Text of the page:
Learning to grow from grief
We all suffer setbacks, although ‘setbacks’ seems too clinical a word for experiences that often reach into our guts and rip the calm right out of us, leaving a gaping hole of grief.
Whether it’s the death of a loved one, the loss of an important relationship or job, an illness, an accident or any number of circumstance that change the course of our lives, it can be challenging to function let alone recover and thrive.
Much advice on the subject is reduced to generalised cliches that do little to help the person in pain.
‘Everything happens for a reason’; ‘it wasn’t meant to be’; ‘you’ll get over it’; ‘just let it go’; ‘move on’; etcetera, etcetera.
The practical reality of healing, often a one-foot-in-front-of-the-other process, is far removed from the cliches which tend to leap over the experience of pain.
I was recently asked by a person who is suffering how I extracted myself from a similar situation.
I had no idea what to say; it all felt trite.
Through grief, everyone gets the (not especially welcome) chance to experiment with what helps them grow out of pain, but here are five self-tested, science-based approaches.
Understand ‘why’ not ‘what’
“Research shows that understanding why you were feeling as you did will hone your emotional intelligence, permit you to label your feelings more precisely, and allow you to manage your emotions more effectively,” says Dr Craig Malkin, clinical psychologist and former teacher for Harvard Medical School’s Cambridge Hospital, in new blog in Psychology Today.
“Try recalling as if you were seeing the events from a distance or as if they happened to someone else. All of these distancing techniques – and making sure that you are asking why – will help you stop reliving the moments and prevent you from emotional flooding. Asking what promotes hot processing and it keeps you on the rollercoaster. It takes some time and a bit of finesse to learn this, by the way.”
Be with it
Chatting with a girlfriend recently, she said that letting it ‘be’ instead of letting it ‘go’ had helped her to find peace with heartache. I understood; ‘letting go’ can seem like a denial of how you currently feel. Letting ‘be’ or ‘being’ with, on the other hand, allows space for feelings to exist, no matter how uncomfortable they may be, and removes the internal struggle against a negative feeling.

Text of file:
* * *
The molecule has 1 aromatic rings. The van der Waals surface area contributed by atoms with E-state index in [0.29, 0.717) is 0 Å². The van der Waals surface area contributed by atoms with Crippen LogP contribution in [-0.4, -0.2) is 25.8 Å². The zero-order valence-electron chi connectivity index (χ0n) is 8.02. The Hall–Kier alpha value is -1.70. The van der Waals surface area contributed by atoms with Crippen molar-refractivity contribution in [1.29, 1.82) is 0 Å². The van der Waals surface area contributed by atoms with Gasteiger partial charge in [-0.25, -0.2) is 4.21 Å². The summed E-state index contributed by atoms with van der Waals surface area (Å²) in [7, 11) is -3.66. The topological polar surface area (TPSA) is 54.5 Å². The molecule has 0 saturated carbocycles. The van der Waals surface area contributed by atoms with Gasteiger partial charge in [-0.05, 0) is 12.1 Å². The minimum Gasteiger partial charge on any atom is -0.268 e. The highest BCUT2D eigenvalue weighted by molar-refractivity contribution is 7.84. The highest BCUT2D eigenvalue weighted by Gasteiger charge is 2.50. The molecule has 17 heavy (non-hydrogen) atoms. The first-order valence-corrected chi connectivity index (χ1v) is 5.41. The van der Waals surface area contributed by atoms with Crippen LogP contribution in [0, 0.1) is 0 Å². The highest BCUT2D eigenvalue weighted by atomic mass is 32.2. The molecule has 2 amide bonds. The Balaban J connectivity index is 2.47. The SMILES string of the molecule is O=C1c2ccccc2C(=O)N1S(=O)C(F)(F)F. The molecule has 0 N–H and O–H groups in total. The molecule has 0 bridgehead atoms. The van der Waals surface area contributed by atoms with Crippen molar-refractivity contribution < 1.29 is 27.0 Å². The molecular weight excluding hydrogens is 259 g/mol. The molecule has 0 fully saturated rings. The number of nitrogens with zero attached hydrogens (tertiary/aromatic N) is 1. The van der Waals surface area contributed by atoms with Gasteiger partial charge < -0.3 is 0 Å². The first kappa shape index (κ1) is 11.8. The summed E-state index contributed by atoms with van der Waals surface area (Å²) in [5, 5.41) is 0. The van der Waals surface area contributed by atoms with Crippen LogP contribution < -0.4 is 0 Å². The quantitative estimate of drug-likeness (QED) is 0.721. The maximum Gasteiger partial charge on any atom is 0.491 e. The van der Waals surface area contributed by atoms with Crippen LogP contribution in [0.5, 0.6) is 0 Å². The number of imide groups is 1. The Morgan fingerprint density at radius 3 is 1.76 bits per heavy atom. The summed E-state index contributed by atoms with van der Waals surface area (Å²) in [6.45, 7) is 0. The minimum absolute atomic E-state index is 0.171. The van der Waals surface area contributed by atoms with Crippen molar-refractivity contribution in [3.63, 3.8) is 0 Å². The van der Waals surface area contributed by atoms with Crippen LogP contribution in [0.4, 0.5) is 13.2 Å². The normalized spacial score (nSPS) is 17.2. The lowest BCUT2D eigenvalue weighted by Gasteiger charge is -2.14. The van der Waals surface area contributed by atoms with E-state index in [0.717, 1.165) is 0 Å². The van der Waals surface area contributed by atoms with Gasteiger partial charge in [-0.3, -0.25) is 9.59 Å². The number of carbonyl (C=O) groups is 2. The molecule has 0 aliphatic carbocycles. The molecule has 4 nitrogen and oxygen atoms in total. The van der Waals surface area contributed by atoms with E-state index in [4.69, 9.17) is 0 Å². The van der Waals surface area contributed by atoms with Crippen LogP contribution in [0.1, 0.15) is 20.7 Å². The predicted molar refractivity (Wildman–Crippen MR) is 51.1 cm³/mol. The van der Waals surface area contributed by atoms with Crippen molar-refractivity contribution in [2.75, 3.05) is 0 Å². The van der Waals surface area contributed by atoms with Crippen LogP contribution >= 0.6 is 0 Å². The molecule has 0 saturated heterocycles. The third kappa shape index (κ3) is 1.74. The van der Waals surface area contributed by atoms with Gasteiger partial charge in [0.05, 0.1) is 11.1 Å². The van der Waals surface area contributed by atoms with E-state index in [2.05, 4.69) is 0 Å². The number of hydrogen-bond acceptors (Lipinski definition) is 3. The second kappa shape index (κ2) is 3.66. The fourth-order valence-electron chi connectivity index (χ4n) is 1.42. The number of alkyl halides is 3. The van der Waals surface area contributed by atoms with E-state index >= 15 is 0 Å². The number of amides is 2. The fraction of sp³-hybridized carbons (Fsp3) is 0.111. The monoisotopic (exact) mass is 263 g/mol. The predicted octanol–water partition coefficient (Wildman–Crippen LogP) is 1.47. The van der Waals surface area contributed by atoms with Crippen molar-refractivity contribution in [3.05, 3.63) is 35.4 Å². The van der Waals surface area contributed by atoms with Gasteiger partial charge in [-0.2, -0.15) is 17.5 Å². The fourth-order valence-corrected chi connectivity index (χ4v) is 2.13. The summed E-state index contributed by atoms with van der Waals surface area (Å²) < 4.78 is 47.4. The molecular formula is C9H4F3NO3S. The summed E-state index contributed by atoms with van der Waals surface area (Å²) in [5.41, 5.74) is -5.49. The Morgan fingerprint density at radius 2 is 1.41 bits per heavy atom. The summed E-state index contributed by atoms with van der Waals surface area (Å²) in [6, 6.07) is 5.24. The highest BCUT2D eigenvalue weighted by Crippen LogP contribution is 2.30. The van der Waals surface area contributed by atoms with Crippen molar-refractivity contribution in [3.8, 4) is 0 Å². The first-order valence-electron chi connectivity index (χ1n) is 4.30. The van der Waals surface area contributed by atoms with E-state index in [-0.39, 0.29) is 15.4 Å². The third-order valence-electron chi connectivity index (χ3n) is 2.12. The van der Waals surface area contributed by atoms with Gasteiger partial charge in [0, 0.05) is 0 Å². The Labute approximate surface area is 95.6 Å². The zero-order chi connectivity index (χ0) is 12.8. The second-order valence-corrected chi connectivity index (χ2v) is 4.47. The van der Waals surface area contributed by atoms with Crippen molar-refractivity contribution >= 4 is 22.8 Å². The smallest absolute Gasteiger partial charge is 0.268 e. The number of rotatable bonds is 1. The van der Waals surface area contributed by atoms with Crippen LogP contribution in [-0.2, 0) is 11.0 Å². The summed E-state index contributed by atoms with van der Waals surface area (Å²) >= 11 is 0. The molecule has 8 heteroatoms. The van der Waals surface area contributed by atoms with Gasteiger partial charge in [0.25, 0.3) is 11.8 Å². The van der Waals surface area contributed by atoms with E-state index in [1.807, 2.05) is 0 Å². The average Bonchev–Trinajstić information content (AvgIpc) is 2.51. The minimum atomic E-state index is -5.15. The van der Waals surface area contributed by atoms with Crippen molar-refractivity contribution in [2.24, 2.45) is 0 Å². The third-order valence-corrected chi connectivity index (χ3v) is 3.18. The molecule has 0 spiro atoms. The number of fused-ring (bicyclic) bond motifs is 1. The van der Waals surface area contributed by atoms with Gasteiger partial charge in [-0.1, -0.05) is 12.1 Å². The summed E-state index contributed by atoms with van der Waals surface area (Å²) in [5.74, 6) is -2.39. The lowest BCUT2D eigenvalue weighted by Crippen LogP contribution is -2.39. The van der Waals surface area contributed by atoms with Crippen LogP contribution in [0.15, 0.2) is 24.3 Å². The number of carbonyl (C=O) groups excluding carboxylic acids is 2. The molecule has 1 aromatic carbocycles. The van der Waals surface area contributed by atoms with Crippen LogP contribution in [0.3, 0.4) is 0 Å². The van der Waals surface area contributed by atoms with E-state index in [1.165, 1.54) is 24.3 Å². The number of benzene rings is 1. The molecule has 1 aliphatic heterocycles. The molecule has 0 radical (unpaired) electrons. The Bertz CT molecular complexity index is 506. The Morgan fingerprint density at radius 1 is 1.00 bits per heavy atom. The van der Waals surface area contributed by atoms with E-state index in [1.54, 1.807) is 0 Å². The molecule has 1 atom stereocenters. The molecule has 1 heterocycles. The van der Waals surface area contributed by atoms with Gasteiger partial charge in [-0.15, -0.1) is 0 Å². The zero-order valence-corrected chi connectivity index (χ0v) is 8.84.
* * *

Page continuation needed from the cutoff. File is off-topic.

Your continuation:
“Be alert to the arrival of pain when it shows up, whatever its form,” advises Jon Kabat-Zinn, executive director of the Centre for Mindfulness in Medicine at the University of Massachusetts, in his book Coming to Our Senses.
This alertness gives rise to awareness, which is where wisdom resides.
“This is not to suggest that awareness is a cold and unfeeling strategy for turning away from the depths of our pain in moments of anguish and loss or in their lingering aftermath,” Kabat-Zinn explains.
“Loss and anguish, bereavement and grief, anxiety and despair, as well as all the joy available to us, lie at the very core of our humanity…
“It is precisely a turning toward and an embracing, rather than a turning away or a denying or suppressing of feeling that is most called for and that awareness embodies. Awareness may not diminish the enormity of our pain in all circumstances. It does provide a greater basket for tenderly holding and intimately knowing our suffering in any and all circumstances, and that, it turns out, is transformative.”
Treat yourself like you are recovering from an illness
When we’re physically ill, we tend to take better care of ourselves and find ways to nourish ourselves back to health. The soul also needs nourishment when it has been sick.
Malkin shared the letter of one woman:
“You must take care of yourself like you are recovering from a really bad illness,” she wrote to him of her own experience. “Surround yourself with positive things. Try very hard to not let your anger, resentment, hurt destroy you. It will eat away at your insides and turn you into one big ball of rage. I made a conscious choice to get through it by sheer will power. I decided I was going to rise above the ashes and come out on the other end, stronger, and with my dignity. ”
For me, I realised I couldn’t fix the sick or broken part of myself, I could only learn to nourish and grow the healthy seeds that remained.
I surrounded myself with good people, sought joy and regularly stretched outside my comfort zone to challenge my own perception of what was possible and to create a new framework for existence based on growth not grief.
It’s important to distinguish between self-indulgence and self-compassion.
There are times when the only answer is to eat ice cream, drink a bottle of wine and sit on the floor of your shower and wail (not at the same time as eating the ice cream and drinking the wine, of course).
But this sort of indulgence is more for short-term gain, explains Dr Kristen Neff, associate professor in Human
Development and Culture from the University of Texas.
“Indulging is actually not helping yourself,” she explains. “Self-compassion wants long-term health not short-term pleasure.”
How does self-compassion work in practice?
“It is treating ourselves with care and understanding rather than harsh self-judgement,” Neff says. “Treating yourself as you would treat a good friend you care about, actively soothing and comforting yourself… and framing your own experience and imperfection in light of the shared human experience.”
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